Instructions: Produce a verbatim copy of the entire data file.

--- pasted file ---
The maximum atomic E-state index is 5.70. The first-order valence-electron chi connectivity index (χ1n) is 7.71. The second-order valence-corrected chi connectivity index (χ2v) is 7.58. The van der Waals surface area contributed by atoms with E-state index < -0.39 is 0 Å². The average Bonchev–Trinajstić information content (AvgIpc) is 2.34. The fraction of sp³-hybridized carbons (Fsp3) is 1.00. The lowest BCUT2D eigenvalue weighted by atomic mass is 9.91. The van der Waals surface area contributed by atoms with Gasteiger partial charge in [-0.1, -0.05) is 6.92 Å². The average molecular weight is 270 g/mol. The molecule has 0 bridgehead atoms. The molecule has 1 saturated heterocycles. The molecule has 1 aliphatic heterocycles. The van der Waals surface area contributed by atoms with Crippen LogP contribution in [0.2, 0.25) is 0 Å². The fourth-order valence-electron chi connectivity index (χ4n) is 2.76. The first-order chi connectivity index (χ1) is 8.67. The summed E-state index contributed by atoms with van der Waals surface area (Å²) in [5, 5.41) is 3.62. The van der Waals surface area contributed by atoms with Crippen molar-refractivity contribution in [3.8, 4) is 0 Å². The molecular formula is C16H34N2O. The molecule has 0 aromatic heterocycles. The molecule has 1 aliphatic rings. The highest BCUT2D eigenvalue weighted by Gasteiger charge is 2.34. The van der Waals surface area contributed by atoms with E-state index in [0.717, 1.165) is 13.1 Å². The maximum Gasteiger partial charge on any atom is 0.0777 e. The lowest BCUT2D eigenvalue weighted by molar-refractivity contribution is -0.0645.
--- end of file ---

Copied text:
The maximum atomic E-state index is 5.70. The first-order valence-electron chi connectivity index (χ1n) is 7.71. The second-order valence-corrected chi connectivity index (χ2v) is 7.58. The van der Waals surface area contributed by atoms with E-state index < -0.39 is 0 Å². The average Bonchev–Trinajstić information content (AvgIpc) is 2.34. The fraction of sp³-hybridized carbons (Fsp3) is 1.00. The lowest BCUT2D eigenvalue weighted by atomic mass is 9.91. The van der Waals surface area contributed by atoms with Gasteiger partial charge in [-0.1, -0.05) is 6.92 Å². The average molecular weight is 270 g/mol. The molecule has 0 bridgehead atoms. The molecule has 1 saturated heterocycles. The molecule has 1 aliphatic heterocycles. The van der Waals surface area contributed by atoms with Crippen LogP contribution in [0.2, 0.25) is 0 Å². The fourth-order valence-electron chi connectivity index (χ4n) is 2.76. The first-order chi connectivity index (χ1) is 8.67. The summed E-state index contributed by atoms with van der Waals surface area (Å²) in [5, 5.41) is 3.62. The van der Waals surface area contributed by atoms with Crippen molar-refractivity contribution in [3.8, 4) is 0 Å². The molecular formula is C16H34N2O. The molecule has 0 aromatic heterocycles. The molecule has 1 aliphatic rings. The highest BCUT2D eigenvalue weighted by Gasteiger charge is 2.34. The van der Waals surface area contributed by atoms with E-state index in [0.717, 1.165) is 13.1 Å². The maximum Gasteiger partial charge on any atom is 0.0777 e. The lowest BCUT2D eigenvalue weighted by molar-refractivity contribution is -0.0645.